Seth Godin demolishes the myth that leadership is only for the C-suite. It’s for anyone who is tired of being a drone and who has a compelling idea for the future. This little book reads like a blog, probably because Godin is one of the most successful bloggers out there. Besides, he has a great haircut.
The 21 Irrefutable Laws of Leadership
John C. Maxwell
The author is an articulate advocate of servant leadership, the doctrine that leaders lead best by serving their followers, not vice versa. More business leaders should embrace this core concept.
Winning With the P&G 99: Principles and Practices of Procter & Gamble’s Success
Charles L. Decker
Procter & Gamble—the maker and marketer of such globally iconic brands as Tide detergent and Crest toothpaste—has long had a culture that other companies can only envy. Charles L. Decker was a brand manager at P&G for many years, and he shares his inside knowledge of the company and its culture in this marvelous little book. I wish I had read it decades ago. Organized in ninety-nine little sections, each of which begins with a pithy statement of wise principle, Winning With the P&G 99 offers some old chestnuts like trusting the customer and honoring your people, but it also serves up counterintuitive ideas like being your best enemy, listening after every sale, and managing each brand as a business of its own. You may have to settle for a used copy of this 1998 book, but if you’re smart you will find it, read it, and keep it.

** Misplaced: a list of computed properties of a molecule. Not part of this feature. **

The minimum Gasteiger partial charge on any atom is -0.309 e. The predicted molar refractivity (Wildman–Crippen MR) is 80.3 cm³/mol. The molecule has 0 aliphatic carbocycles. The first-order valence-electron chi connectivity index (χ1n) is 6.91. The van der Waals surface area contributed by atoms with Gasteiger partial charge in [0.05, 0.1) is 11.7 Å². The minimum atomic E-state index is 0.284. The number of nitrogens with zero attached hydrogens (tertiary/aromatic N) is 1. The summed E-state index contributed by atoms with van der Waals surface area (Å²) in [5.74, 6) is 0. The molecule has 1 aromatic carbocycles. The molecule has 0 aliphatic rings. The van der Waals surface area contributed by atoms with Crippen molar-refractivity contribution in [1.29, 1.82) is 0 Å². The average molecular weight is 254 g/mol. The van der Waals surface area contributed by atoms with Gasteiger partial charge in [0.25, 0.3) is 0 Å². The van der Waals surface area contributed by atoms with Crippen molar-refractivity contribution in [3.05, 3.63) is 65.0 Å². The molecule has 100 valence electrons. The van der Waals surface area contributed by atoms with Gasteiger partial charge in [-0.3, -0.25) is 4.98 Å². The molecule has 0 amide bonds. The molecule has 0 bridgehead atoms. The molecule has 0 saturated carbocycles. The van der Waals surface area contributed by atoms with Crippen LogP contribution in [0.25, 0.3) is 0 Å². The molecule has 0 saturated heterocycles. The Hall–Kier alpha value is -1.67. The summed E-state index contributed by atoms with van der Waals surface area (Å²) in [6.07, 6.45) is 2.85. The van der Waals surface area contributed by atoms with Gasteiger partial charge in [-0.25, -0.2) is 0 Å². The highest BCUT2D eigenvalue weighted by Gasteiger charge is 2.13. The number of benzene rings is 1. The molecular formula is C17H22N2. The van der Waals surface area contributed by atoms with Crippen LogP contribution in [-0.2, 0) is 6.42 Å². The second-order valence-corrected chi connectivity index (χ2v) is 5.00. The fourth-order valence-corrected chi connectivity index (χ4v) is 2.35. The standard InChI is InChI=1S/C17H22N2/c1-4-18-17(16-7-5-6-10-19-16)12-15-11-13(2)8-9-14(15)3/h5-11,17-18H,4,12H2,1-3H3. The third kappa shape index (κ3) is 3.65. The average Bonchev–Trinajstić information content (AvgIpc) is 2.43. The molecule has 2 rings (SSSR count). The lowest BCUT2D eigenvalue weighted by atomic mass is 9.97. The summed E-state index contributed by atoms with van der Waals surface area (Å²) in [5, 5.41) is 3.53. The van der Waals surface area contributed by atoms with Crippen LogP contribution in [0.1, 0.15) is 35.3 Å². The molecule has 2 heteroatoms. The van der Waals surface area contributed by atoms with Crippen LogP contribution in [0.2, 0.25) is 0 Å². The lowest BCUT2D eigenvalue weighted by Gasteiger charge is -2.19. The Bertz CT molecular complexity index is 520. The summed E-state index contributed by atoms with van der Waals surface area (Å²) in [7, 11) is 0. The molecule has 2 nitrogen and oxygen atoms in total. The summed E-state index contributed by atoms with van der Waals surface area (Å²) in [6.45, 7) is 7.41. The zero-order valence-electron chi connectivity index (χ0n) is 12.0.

Words That Work: It’s Not What You Say, It’s What People Hear
A well-regarded Republican political consultant, Luntz focuses on rhetoric in American political debate, but many of his principles and even some of his examples are applicable to business here and abroad. He is an engaging writer, too.
Yes! 50 Scientifically Proven Ways to Be Persuasive
Noah J. Goldstein
This book is exactly as its title promises. Moreover, it is as readable as one of Malcolm Gladwell’s hotcakes, and I wish it had sold even half as fast. You can read it in a couple of nights, it is so well-written, and yet it is a summary of academic research. A real gem.